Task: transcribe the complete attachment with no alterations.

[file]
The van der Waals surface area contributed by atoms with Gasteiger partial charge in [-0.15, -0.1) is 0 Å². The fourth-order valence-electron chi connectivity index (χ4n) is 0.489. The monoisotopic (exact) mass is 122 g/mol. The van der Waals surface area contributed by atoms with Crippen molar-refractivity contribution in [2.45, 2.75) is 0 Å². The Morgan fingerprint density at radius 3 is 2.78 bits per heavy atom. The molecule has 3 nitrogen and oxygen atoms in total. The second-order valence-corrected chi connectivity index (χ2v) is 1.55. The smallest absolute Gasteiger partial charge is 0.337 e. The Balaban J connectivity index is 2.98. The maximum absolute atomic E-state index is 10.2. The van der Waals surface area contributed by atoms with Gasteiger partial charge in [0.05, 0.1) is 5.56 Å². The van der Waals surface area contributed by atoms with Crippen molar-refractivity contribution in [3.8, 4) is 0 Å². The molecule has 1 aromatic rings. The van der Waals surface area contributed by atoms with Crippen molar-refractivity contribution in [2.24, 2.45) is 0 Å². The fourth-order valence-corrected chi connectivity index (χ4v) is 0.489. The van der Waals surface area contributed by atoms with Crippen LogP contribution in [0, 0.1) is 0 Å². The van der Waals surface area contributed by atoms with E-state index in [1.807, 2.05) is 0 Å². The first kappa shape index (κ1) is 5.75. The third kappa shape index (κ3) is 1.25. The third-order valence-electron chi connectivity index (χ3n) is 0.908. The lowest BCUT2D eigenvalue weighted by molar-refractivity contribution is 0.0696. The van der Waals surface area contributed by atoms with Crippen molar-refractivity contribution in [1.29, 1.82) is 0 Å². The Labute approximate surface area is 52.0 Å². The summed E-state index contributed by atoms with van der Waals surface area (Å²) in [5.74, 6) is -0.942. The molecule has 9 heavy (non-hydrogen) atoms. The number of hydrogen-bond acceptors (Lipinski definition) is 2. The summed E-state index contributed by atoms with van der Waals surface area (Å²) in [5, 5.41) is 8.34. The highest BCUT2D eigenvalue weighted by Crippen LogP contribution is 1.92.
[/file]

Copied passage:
The van der Waals surface area contributed by atoms with Gasteiger partial charge in [-0.15, -0.1) is 0 Å². The fourth-order valence-electron chi connectivity index (χ4n) is 0.489. The monoisotopic (exact) mass is 122 g/mol. The van der Waals surface area contributed by atoms with Crippen molar-refractivity contribution in [2.45, 2.75) is 0 Å². The Morgan fingerprint density at radius 3 is 2.78 bits per heavy atom. The molecule has 3 nitrogen and oxygen atoms in total. The second-order valence-corrected chi connectivity index (χ2v) is 1.55. The smallest absolute Gasteiger partial charge is 0.337 e. The Balaban J connectivity index is 2.98. The maximum absolute atomic E-state index is 10.2. The van der Waals surface area contributed by atoms with Gasteiger partial charge in [0.05, 0.1) is 5.56 Å². The van der Waals surface area contributed by atoms with Crippen molar-refractivity contribution in [3.8, 4) is 0 Å². The molecule has 1 aromatic rings. The van der Waals surface area contributed by atoms with Crippen molar-refractivity contribution in [2.24, 2.45) is 0 Å². The fourth-order valence-corrected chi connectivity index (χ4v) is 0.489. The van der Waals surface area contributed by atoms with Crippen LogP contribution in [0, 0.1) is 0 Å². The van der Waals surface area contributed by atoms with E-state index in [1.807, 2.05) is 0 Å². The first kappa shape index (κ1) is 5.75. The third kappa shape index (κ3) is 1.25. The third-order valence-electron chi connectivity index (χ3n) is 0.908. The lowest BCUT2D eigenvalue weighted by molar-refractivity contribution is 0.0696. The van der Waals surface area contributed by atoms with Crippen molar-refractivity contribution in [1.29, 1.82) is 0 Å². The Labute approximate surface area is 52.0 Å². The summed E-state index contributed by atoms with van der Waals surface area (Å²) in [5.74, 6) is -0.942. The molecule has 9 heavy (non-hydrogen) atoms. The number of hydrogen-bond acceptors (Lipinski definition) is 2. The summed E-state index contributed by atoms with van der Waals surface area (Å²) in [5, 5.41) is 8.34. The highest BCUT2D eigenvalue weighted by Crippen LogP contribution is 1.92.